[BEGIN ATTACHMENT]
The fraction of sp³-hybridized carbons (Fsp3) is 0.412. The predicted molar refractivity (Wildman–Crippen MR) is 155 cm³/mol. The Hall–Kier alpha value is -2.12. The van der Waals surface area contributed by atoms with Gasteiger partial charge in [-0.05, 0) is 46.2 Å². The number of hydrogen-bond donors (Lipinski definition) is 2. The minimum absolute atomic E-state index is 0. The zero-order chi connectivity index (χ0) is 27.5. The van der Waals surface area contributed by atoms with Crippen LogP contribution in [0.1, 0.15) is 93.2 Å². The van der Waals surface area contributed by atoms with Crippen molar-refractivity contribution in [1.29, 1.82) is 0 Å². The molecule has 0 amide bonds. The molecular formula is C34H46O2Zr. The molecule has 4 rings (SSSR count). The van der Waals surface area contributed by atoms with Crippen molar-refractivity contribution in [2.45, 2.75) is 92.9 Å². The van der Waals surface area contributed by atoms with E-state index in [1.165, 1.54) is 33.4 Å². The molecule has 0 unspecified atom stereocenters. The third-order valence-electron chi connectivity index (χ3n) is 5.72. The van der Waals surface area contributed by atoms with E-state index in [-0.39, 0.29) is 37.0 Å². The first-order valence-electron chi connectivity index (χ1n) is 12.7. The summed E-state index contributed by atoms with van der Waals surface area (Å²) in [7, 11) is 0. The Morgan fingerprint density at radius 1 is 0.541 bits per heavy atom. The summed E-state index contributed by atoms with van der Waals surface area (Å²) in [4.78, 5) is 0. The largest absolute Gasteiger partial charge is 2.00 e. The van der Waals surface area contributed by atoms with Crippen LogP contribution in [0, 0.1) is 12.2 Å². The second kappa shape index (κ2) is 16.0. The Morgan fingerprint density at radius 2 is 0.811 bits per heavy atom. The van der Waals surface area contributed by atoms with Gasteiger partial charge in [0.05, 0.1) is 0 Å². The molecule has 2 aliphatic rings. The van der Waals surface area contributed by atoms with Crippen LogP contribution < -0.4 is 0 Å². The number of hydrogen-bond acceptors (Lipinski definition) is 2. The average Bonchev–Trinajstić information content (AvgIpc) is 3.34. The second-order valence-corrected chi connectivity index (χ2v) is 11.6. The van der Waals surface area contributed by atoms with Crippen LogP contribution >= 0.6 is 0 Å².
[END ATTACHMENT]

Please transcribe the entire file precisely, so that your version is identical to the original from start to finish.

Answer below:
The fraction of sp³-hybridized carbons (Fsp3) is 0.412. The predicted molar refractivity (Wildman–Crippen MR) is 155 cm³/mol. The Hall–Kier alpha value is -2.12. The van der Waals surface area contributed by atoms with Gasteiger partial charge in [-0.05, 0) is 46.2 Å². The number of hydrogen-bond donors (Lipinski definition) is 2. The minimum absolute atomic E-state index is 0. The zero-order chi connectivity index (χ0) is 27.5. The van der Waals surface area contributed by atoms with Crippen LogP contribution in [0.1, 0.15) is 93.2 Å². The van der Waals surface area contributed by atoms with Crippen molar-refractivity contribution in [1.29, 1.82) is 0 Å². The molecule has 0 amide bonds. The molecular formula is C34H46O2Zr. The molecule has 4 rings (SSSR count). The van der Waals surface area contributed by atoms with Crippen molar-refractivity contribution in [2.45, 2.75) is 92.9 Å². The van der Waals surface area contributed by atoms with E-state index in [1.165, 1.54) is 33.4 Å². The molecule has 0 unspecified atom stereocenters. The third-order valence-electron chi connectivity index (χ3n) is 5.72. The van der Waals surface area contributed by atoms with E-state index in [-0.39, 0.29) is 37.0 Å². The first-order valence-electron chi connectivity index (χ1n) is 12.7. The summed E-state index contributed by atoms with van der Waals surface area (Å²) in [7, 11) is 0. The Morgan fingerprint density at radius 1 is 0.541 bits per heavy atom. The summed E-state index contributed by atoms with van der Waals surface area (Å²) in [4.78, 5) is 0. The largest absolute Gasteiger partial charge is 2.00 e. The van der Waals surface area contributed by atoms with Crippen LogP contribution in [0, 0.1) is 12.2 Å². The second kappa shape index (κ2) is 16.0. The Morgan fingerprint density at radius 2 is 0.811 bits per heavy atom. The van der Waals surface area contributed by atoms with Gasteiger partial charge in [0.05, 0.1) is 0 Å². The molecule has 2 aliphatic rings. The van der Waals surface area contributed by atoms with Crippen LogP contribution < -0.4 is 0 Å². The number of hydrogen-bond acceptors (Lipinski definition) is 2. The average Bonchev–Trinajstić information content (AvgIpc) is 3.34. The second-order valence-corrected chi connectivity index (χ2v) is 11.6. The van der Waals surface area contributed by atoms with Crippen LogP contribution >= 0.6 is 0 Å².